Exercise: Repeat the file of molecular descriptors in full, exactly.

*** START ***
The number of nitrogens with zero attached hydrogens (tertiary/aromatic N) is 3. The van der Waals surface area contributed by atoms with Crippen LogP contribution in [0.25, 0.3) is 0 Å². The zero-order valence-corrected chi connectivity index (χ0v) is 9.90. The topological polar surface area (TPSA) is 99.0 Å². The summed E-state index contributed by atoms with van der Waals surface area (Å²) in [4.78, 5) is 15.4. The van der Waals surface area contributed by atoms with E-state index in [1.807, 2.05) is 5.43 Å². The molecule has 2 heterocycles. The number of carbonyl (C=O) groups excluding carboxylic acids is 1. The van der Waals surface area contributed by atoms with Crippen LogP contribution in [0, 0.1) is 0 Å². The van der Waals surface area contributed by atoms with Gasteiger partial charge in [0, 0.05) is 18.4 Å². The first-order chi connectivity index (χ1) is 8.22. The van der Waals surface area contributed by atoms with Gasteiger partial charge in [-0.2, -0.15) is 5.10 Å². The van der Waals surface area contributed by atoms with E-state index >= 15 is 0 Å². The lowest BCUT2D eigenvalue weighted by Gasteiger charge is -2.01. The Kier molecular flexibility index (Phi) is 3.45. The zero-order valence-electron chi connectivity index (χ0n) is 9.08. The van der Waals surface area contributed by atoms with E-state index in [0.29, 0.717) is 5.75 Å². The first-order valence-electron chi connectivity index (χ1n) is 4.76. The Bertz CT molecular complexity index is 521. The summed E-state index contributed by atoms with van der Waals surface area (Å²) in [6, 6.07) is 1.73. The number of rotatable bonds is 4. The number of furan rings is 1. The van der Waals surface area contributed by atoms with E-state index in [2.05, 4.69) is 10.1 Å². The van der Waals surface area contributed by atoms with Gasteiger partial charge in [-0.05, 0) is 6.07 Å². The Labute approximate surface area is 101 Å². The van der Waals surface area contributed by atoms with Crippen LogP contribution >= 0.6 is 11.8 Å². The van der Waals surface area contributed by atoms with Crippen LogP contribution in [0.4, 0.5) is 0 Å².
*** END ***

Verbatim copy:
The number of nitrogens with zero attached hydrogens (tertiary/aromatic N) is 3. The van der Waals surface area contributed by atoms with Crippen LogP contribution in [0.25, 0.3) is 0 Å². The zero-order valence-corrected chi connectivity index (χ0v) is 9.90. The topological polar surface area (TPSA) is 99.0 Å². The summed E-state index contributed by atoms with van der Waals surface area (Å²) in [4.78, 5) is 15.4. The van der Waals surface area contributed by atoms with E-state index in [1.807, 2.05) is 5.43 Å². The molecule has 2 heterocycles. The number of carbonyl (C=O) groups excluding carboxylic acids is 1. The van der Waals surface area contributed by atoms with Crippen LogP contribution in [0, 0.1) is 0 Å². The van der Waals surface area contributed by atoms with Gasteiger partial charge in [0, 0.05) is 18.4 Å². The first-order chi connectivity index (χ1) is 8.22. The van der Waals surface area contributed by atoms with Gasteiger partial charge in [-0.2, -0.15) is 5.10 Å². The van der Waals surface area contributed by atoms with E-state index >= 15 is 0 Å². The lowest BCUT2D eigenvalue weighted by Gasteiger charge is -2.01. The Kier molecular flexibility index (Phi) is 3.45. The zero-order valence-electron chi connectivity index (χ0n) is 9.08. The van der Waals surface area contributed by atoms with E-state index in [0.29, 0.717) is 5.75 Å². The first-order valence-electron chi connectivity index (χ1n) is 4.76. The Bertz CT molecular complexity index is 521. The summed E-state index contributed by atoms with van der Waals surface area (Å²) in [6, 6.07) is 1.73. The number of rotatable bonds is 4. The number of furan rings is 1. The van der Waals surface area contributed by atoms with E-state index in [2.05, 4.69) is 10.1 Å². The van der Waals surface area contributed by atoms with Gasteiger partial charge in [-0.05, 0) is 6.07 Å². The Labute approximate surface area is 101 Å². The van der Waals surface area contributed by atoms with Crippen LogP contribution >= 0.6 is 11.8 Å². The van der Waals surface area contributed by atoms with Crippen LogP contribution in [0.4, 0.5) is 0 Å².